Sense of Belonging: Kinship, Companionship, Community, and Gender Identity in Foster Care

NOTE – It is necessary, now, to make a correction of an error in this post, and to better fit these posts up with a bit more vocabulary to enhance understanding of gender issues in foster care generally. Repeatedly throughout this post, I used the term transgender and gender nonconforming (TGNC) to refer to children and adults who are not cisgender. Cisgender [PDF pg. 1], according to the American Psychological Associations’ “Guidelines for Psychological Practice with Transgender and Gender Nonconforming People” is an “adjective used to describe a person whose gender identity and gender expression align with sex assigned at birth; a person who is not TGNC.” The issue with the TGNC terminology is that it is, in and of itself, exclusionary. A better terminology would be trans and gender non-binary (TGNB) because it fundamentally recognizes that gender is a spectrum, rather than a binary state.

As stated in my last post, transgender and gender non-conforming youth face unique and grave challenges in the foster care system. At its core, the fundamental risk faced by trans and gender non-binary (TGNB) youth is that they will suffer mistreatment, due to prejudice or indifference, in the care of non-specialized group homes—group homes that, as a result of the federal and state reforms seeking to move away from such institutions, will lack specially trained staff and targeted programming. This change means that TGNB youth will either be in group homes that don’t address their needs or be isolated in resource homes that also lack specialized training and programming.

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A Historical Context to the Indian Child Welfare Act

When Congress enacted the Indian Child Welfare Act, 25 U.S.C. § 1901-63, it was in response to an extraordinary number of Indian—that is, Native American—children who were removed from their homes and placed in homes that did not reflect their heritage. The National Indian Child Welfare Association estimates that in 1978, when ICWA was enacted, 85 percent of the Native American children taken out of their homes were placed in non-Native homes—even when relatives were able and willing to care for them—and even today, 56 percent of Native children are adopted outside of their homes and communities. (A more in-depth introduction can be found here.) The question remains—for some at least—whether it is necessary even today.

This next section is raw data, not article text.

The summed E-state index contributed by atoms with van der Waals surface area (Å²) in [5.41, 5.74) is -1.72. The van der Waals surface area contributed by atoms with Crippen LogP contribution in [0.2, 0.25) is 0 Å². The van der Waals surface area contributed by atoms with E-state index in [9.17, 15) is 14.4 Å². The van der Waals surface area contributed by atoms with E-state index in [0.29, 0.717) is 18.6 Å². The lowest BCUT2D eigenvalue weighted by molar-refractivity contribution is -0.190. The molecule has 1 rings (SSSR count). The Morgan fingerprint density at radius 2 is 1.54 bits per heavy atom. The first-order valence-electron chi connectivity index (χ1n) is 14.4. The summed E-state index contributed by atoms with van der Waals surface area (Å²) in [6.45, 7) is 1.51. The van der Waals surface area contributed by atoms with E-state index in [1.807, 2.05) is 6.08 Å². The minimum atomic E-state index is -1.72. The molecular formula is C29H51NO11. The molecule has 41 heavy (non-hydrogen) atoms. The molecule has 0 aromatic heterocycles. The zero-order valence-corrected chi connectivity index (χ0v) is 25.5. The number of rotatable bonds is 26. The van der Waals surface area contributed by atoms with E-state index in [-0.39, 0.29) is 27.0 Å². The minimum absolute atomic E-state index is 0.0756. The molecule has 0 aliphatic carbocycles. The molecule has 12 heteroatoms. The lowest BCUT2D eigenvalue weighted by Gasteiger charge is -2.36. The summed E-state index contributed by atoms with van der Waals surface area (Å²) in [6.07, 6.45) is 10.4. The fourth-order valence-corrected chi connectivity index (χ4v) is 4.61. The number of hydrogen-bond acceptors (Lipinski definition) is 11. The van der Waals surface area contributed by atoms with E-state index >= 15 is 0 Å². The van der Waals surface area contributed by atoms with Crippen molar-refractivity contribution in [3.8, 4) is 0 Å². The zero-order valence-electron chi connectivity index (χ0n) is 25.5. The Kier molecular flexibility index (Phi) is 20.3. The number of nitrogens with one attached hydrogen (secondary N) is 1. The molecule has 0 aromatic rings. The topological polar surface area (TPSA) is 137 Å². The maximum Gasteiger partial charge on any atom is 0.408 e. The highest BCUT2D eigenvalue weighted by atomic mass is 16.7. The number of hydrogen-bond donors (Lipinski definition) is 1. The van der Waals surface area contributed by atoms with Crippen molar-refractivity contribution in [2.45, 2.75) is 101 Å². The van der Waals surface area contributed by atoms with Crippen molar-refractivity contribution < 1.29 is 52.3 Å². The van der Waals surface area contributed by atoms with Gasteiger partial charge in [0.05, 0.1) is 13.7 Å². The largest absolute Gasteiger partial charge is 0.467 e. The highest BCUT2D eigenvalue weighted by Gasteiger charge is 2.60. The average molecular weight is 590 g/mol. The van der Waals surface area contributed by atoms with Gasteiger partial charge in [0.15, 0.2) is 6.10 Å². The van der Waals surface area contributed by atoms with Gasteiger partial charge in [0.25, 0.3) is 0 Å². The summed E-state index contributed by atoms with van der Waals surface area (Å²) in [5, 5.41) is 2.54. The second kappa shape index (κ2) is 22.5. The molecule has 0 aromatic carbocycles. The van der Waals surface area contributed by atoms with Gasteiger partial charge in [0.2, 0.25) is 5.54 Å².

Terminology and Cultural Sensitivity

As a threshold issue, I would like to address the terminology I will be using. Historically, Native Americans in laws and policy—both federal and state—have been referred to as Indian and Indian tribes. Subsequently, in 2016, President Barack Obama signed a bill that changed all references to American Indian to Native Americans in federal law. ICWA, however, is still referred to as the “Indian Child Welfare Act”—using old terminology—in both the statute and in secondary articles and references. As such, when I talk about the statute, I will continue to refer to it as ICWA, using terminology that may be outdated.

Furthermore, while the United States government has classified Native Americans as a separate group—and certainly, the people and tribes who were here before European colonizers are distinct from all other racial and ethnic groups in the United States—it would be inaccurate to classify Native Americans as one racial or ethnic group. ICWA itself includes Indian children from federally recognized tribes (there are currently 573, and only these are eligible for those benefits under federal and state law) and some from Alaskan Native villages, which are considered a separate but similar group. Without getting too far down an unrelated path, the “Native American identity” is one that is far from singular.

Persons who would fit within a Native American or Indian identity by the United States government have chosen to identify themselves with a variety of terms, including First Nations, Native Americans, or their specific tribe itself. However, in order to prevent confusion, and, because this is meant to be a law and policy post, I will use the term Native American to refer to any child who fits within the definition of a child to whom ICWA can apply, and to those tribes that are federally recognized. (Those definitions can be found here, at 25 U.S.C. 1903(3) to (8).)

A Historical Backdrop

The United States certainly has a history of discrimination against Native Americans, and it is not limited to just the foster care system. Native American tribes have been systemically relegated to a second-class position, killed off, and had their lands taken away from them.

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